By Hervey Allen (firstname.lastname@example.org)
As you may already know, proxy servers are machines that speed your browsing time by storing local copies of web sites you visit frequently. This means that after you first access a site, you no longer have to wait for a page to load from a very remote or slow web server. Instead, web sites you've already visited load quickly from the local proxy. The proxy server also updates pages each time you revisit a site, to ensure you'll see the latest version.
Speed. The major advantage of using a proxy is that it saves time and bandwidth. For modem users in particular, a proxy server can increase the speed of page retrieval dramatically.
Security. Another advantage is increased security. Because traffic going back to your machine appears to come from the UO proxy server, it's harder for hackers to find its true location. This protects your machine against typical security attacks, and it also makes it more difficult for anyone to track you for profiling or advertising purposes.
Last July, a new mode of identifying proxy servers, called the "Web Proxy Auto-Discovery Protocol," or "WPAD," was introduced.
The advent of the WPAD protocol impacted computing at the UO because Microsoft decided to employ it in Internet Explorer 5. We quickly discovered that had we not decided to implement certain key pieces of WPAD, campus users of Internet Explorer 5 (which is included by default with Windows 98 2nd Edition and Windows 2000) would have experienced very long delays when they tried to use Internet Explorer's default configurations.
Furthermore, part of the WPAD protocol includes the use of a machine named "wpad.domain" (e.g., in the UO's case, "wpad.uoregon.edu"). This practice poses a potential security threat, as described below.
IE5/WPAD Security Loophole. The following scenario illustrates the potential security problem inherent in the WPAD protocol:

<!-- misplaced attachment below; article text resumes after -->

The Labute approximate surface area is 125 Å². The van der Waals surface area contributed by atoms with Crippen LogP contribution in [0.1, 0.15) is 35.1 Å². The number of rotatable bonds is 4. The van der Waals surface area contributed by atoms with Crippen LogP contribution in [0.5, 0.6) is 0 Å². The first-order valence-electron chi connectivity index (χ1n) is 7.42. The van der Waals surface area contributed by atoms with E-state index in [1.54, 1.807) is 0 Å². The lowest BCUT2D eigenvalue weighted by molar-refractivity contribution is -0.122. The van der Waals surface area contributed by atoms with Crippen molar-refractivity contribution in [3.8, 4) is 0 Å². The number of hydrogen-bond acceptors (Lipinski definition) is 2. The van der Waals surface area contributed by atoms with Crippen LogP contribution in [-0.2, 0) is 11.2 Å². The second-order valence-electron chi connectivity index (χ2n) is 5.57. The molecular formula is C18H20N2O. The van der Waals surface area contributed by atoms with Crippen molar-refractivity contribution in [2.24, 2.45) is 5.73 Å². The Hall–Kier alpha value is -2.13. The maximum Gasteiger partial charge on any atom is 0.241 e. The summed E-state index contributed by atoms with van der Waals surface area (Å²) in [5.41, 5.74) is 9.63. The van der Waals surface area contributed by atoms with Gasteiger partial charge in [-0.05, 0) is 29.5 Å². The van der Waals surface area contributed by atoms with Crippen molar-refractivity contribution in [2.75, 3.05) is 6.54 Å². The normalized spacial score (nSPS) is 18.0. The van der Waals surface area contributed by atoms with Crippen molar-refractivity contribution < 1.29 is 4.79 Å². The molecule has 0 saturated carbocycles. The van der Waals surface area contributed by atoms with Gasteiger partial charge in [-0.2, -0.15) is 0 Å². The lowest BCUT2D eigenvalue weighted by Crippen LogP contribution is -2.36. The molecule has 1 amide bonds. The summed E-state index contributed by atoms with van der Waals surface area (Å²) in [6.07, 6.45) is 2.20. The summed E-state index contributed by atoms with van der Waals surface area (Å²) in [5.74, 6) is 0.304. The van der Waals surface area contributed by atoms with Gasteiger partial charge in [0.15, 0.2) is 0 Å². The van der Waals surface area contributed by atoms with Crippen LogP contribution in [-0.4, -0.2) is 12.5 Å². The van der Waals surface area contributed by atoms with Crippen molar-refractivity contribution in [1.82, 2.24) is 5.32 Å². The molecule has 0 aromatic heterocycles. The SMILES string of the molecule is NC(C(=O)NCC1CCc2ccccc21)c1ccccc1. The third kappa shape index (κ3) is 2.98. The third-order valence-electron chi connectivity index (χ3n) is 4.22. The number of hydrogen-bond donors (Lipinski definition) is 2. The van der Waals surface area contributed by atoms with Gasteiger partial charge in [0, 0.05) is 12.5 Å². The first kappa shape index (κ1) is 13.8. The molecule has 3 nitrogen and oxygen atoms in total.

By default, Internet Explorer (read Windows 98 2nd Edition and Windows 2000) will look for wpad.uoregon.edu on the UO campus. If it finds this machine, it assumes it's a valid proxy server.
Because it might be possible for others to create a proxy server under the name wpad.uoregon.edu if we didn't create a server by that name, unauthorized parties could use their falsely identified proxy to get data from user sessions--and if they wished, they could also use it to capture secure information like encrypted credit card data. (Note that we do not use our proxy server for secure transactions.)
The setup for all this is actually more complicated. For instance, you can also use the UO proxy server for FTP sessions, or you can give clients pointers to the proxy server when they start up using DHCP records. This subject is too involved to discuss in detail here, but you can obtain a thorough explanation by pointing your web browser to http://micro.uoregon.edu/net_access/wpad_rfc_1999.html
Considering the number of campus users who have Internet Explorer version 5, we felt it was important to implement the WPAD protocol to ensure that these users would not experience unacceptably slow start-up times.
Consequently, we created a wpad.uoregon.edu alias that points to our proxy machine proxy.uoregon.edu. This solution ensured that everyone already using our proxy server saw no change in service, and those who chose the default network settings for Internet Explorer 5 did not experience slowdowns.
If you're using Internet Explorer 5, you can see if you're using the UO proxy server by following these steps:
1. Go to the Start menu in Windows
2. Choose Settings
3. Choose Control Panel
4. Open the Internet Options control panel
5. Click on the Connections tab
6. Click on the "LAN Settings..." button in the LAN settings section of the Connections section
7. If the box "Automatically detect settings" is checked, you are using the UO proxy server. This can be quite misleading because there is a "Proxy server" section on the same screen that you can use if you want to manually configure your proxy server settings, and many people assume that if this is not filled out, a proxy server will not be used.
Note: If you uncheck the box "Automatically detect settings" and click on OK twice to close the control panel, the next time you use Internet Explorer you won't use the UO proxy server.
If you have further questions about proxy servers, or how all this works, be sure to read the WPAD protocol document at http://micro.uoregon.edu/net_access/wpad_rfc_1999.html Or, you can contact Joel Jaeggli at email@example.com
For general client configuration questions or troubleshooting, contact Microcomputer Services at 346-4412 or firstname.lastname@example.org. You can also visit them on the web at http://micro.uoregon.edu, or in person in Room 202 Computing Center.
Back to Top